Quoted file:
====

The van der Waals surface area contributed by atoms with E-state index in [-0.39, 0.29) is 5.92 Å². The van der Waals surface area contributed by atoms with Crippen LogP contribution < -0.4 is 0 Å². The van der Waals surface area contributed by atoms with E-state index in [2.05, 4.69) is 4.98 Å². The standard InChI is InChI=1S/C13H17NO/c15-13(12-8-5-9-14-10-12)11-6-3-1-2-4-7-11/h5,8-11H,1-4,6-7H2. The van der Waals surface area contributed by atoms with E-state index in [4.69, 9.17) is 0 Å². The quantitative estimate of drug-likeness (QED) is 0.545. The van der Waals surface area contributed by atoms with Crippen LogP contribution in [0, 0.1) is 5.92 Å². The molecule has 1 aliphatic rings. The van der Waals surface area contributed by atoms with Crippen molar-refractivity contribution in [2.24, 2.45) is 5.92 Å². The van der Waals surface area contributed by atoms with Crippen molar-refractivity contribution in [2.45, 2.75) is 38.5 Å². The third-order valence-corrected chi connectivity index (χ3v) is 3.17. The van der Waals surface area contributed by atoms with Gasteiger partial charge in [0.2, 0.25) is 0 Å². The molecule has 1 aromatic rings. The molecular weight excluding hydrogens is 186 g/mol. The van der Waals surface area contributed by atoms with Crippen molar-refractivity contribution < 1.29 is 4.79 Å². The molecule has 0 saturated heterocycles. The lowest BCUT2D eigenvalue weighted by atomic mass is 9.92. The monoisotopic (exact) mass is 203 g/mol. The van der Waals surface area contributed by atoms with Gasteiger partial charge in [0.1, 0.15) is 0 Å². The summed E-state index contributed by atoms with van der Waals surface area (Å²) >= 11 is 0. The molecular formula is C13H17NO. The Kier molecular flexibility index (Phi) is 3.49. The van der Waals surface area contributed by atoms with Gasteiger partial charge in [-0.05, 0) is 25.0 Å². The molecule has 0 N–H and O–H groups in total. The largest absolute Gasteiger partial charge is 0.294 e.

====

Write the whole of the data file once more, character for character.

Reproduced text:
The van der Waals surface area contributed by atoms with E-state index in [-0.39, 0.29) is 5.92 Å². The van der Waals surface area contributed by atoms with Crippen LogP contribution < -0.4 is 0 Å². The van der Waals surface area contributed by atoms with E-state index in [2.05, 4.69) is 4.98 Å². The standard InChI is InChI=1S/C13H17NO/c15-13(12-8-5-9-14-10-12)11-6-3-1-2-4-7-11/h5,8-11H,1-4,6-7H2. The van der Waals surface area contributed by atoms with E-state index in [4.69, 9.17) is 0 Å². The quantitative estimate of drug-likeness (QED) is 0.545. The van der Waals surface area contributed by atoms with Crippen LogP contribution in [0, 0.1) is 5.92 Å². The molecule has 1 aliphatic rings. The van der Waals surface area contributed by atoms with Crippen molar-refractivity contribution in [2.24, 2.45) is 5.92 Å². The van der Waals surface area contributed by atoms with Crippen molar-refractivity contribution in [2.45, 2.75) is 38.5 Å². The third-order valence-corrected chi connectivity index (χ3v) is 3.17. The van der Waals surface area contributed by atoms with Gasteiger partial charge in [0.2, 0.25) is 0 Å². The molecule has 1 aromatic rings. The molecular weight excluding hydrogens is 186 g/mol. The van der Waals surface area contributed by atoms with Crippen molar-refractivity contribution < 1.29 is 4.79 Å². The molecule has 0 saturated heterocycles. The lowest BCUT2D eigenvalue weighted by atomic mass is 9.92. The monoisotopic (exact) mass is 203 g/mol. The van der Waals surface area contributed by atoms with Gasteiger partial charge in [0.1, 0.15) is 0 Å². The summed E-state index contributed by atoms with van der Waals surface area (Å²) >= 11 is 0. The molecular formula is C13H17NO. The Kier molecular flexibility index (Phi) is 3.49. The van der Waals surface area contributed by atoms with Gasteiger partial charge in [-0.05, 0) is 25.0 Å². The molecule has 0 N–H and O–H groups in total. The largest absolute Gasteiger partial charge is 0.294 e.